Now Is the Time
- reviewed by Andree Farias Copyright Christianity Today International
- 2005 1 Mar
- Mighty Long Way
- Gonna Lift Your Name
- Now That I'm Free
- Jesus Is Lord
- Eternal Life
- Gotta Move
- Trust in You
- Now Is the Time
- The Great I Am
- You Are
- Gonna Lift Your Name (Remix)
Nobody thought gospel/pop duo Anointed capable of a successful return after losing several original members. Though they grew in popularity all the way through their groundbreaking self-titled 1999 release, the ensemble kept shrinking with each new album. When If We Pray hit store shelves in 2001, the once-blooming foursome had now been reduced to a duo—a dynamic that Anointed never got to explore because that album marked the end of their tenure with then-home Word Records.
Almost four years later, the one-two punch of Steve Crawford and Da'Dra Crawford-Greathouse are back with
The record starts strong with "Mighty Long Way," a rhythmic party starter deftly produced by Warryn "Baby Dubb" Campbell, better known as longtime collaborator with gospel megastars Mary Mary. As a matter of fact, one can easily picture Mary Mary singing the infectious hook in the chorus, a quality also prevalent in ultra-catchy "Gotta Move," another Campbell production that seems custom-made for club airplay. A bit more conventional is "Trust in You," a Mark Heimermann-helmed joint that starts off as an aggressive funk fiesta, but which later devolves into a poppy declaration of faith.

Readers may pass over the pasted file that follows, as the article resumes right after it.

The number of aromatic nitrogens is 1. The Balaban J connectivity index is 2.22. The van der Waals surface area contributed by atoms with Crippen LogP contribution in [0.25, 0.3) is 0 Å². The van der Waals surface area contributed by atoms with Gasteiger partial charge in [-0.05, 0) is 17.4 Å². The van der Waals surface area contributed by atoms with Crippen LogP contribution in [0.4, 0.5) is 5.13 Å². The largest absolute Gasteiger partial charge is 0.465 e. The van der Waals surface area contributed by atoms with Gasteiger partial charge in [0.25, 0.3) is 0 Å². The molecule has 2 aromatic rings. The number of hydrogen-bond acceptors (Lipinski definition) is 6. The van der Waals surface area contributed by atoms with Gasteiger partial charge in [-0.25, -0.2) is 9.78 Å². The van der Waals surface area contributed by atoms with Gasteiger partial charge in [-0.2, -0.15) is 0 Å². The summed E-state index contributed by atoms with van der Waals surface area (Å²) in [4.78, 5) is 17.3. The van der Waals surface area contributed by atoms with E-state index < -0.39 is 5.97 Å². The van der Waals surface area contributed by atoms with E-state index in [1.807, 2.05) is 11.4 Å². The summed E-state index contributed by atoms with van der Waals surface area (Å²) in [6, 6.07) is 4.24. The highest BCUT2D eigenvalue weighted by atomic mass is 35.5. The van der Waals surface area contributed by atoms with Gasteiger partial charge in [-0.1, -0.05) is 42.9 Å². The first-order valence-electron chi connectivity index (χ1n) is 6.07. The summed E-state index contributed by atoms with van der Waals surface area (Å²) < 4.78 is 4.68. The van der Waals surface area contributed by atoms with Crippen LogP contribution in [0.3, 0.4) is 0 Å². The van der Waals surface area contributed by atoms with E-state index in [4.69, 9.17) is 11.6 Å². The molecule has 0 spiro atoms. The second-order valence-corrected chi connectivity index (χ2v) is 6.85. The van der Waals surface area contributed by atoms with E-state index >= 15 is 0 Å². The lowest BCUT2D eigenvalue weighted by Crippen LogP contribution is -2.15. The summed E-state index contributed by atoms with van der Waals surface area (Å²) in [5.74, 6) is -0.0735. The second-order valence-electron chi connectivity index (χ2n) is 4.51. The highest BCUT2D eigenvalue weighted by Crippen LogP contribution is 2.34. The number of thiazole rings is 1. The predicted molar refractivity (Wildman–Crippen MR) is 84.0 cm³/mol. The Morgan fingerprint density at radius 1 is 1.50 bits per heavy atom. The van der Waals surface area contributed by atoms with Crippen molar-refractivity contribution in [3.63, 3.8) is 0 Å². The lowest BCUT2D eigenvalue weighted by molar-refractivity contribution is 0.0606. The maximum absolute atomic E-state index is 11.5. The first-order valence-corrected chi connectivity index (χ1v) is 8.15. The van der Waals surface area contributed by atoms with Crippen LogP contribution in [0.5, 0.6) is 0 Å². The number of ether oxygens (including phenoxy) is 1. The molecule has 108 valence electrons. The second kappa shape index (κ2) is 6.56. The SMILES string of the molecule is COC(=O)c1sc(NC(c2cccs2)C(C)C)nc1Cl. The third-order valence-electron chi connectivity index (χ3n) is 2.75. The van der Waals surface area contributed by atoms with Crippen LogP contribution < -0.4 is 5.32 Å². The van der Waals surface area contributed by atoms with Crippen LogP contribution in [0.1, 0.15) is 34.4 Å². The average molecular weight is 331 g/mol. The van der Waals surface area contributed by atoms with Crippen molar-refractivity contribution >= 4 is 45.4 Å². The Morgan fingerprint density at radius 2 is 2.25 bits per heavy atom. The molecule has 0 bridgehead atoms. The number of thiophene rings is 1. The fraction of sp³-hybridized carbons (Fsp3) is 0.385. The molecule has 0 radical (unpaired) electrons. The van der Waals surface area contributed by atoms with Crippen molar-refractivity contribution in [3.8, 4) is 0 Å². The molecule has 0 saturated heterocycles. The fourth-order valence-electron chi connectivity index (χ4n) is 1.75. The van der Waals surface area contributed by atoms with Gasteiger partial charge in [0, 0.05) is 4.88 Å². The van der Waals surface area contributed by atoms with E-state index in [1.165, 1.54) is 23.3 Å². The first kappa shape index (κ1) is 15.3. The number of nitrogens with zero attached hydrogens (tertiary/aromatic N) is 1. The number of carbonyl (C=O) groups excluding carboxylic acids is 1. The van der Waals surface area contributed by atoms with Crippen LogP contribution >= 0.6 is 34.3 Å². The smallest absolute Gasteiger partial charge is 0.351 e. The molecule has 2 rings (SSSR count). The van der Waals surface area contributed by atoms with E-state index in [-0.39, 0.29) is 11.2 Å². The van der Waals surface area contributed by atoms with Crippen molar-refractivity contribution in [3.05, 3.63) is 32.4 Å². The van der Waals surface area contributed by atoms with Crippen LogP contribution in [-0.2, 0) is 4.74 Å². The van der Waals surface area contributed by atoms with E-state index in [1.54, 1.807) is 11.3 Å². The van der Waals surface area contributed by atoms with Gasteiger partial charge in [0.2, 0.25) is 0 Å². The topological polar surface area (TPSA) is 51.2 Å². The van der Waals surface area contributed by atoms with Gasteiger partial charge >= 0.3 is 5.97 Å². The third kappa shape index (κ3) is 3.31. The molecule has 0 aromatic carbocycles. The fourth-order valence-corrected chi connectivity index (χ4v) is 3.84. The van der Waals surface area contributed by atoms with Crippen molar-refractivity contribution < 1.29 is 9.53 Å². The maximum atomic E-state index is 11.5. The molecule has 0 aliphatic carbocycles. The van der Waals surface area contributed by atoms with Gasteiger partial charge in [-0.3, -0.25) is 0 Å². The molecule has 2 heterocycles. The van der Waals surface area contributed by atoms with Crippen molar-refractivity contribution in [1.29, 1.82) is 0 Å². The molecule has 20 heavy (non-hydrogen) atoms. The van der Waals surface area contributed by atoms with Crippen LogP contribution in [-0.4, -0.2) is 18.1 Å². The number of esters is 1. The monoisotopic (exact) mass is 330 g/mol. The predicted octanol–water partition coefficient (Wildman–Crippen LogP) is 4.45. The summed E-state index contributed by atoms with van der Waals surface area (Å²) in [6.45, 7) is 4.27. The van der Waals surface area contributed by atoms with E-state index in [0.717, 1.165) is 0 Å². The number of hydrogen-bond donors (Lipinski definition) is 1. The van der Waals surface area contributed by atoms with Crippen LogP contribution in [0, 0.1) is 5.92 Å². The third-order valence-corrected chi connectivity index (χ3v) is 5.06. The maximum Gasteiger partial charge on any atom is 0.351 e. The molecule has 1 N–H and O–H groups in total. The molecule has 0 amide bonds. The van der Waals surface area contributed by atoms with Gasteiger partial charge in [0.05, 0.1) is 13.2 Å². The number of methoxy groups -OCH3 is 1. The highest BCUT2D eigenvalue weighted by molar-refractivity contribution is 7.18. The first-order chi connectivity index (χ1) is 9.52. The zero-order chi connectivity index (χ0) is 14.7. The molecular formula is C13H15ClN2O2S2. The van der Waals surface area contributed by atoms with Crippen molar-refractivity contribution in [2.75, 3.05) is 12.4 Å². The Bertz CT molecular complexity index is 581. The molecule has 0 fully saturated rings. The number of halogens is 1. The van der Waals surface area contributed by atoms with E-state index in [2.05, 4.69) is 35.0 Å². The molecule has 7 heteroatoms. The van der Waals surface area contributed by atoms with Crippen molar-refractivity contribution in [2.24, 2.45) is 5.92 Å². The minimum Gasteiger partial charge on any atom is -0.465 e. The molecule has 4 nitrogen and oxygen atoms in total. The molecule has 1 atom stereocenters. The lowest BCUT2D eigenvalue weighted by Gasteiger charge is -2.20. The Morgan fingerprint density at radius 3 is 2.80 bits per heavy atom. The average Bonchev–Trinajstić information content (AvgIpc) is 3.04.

As for old complaints that Anointed tended to sound more like a CCM group than a gospel one—i.e., sounding more like Avalon knockoffs than soulful R&B proponents—
This brings us to the album's most noticeable misstep—an overabundance of ballads. Of the eleven tracks, a whopping five are either slow or midtempo. All of them fall into one of the styles Anointed loves to flirt with. Brother Crawford gets to let loose on the waltz-like "Now That I'm Free," a powerful gospel number with live instrumentation. The title track is an exceedingly formulaic AC/pop song where the duo again sounds like Avalon. And the remaining three ("Eternal Life," "The Great I Am," "You Are") are all indistinct power ballads that sound more like potential, obligatory radio singles than exciting identity marks.
That's the biggest shortcoming of the pleasing yet decidedly unfocused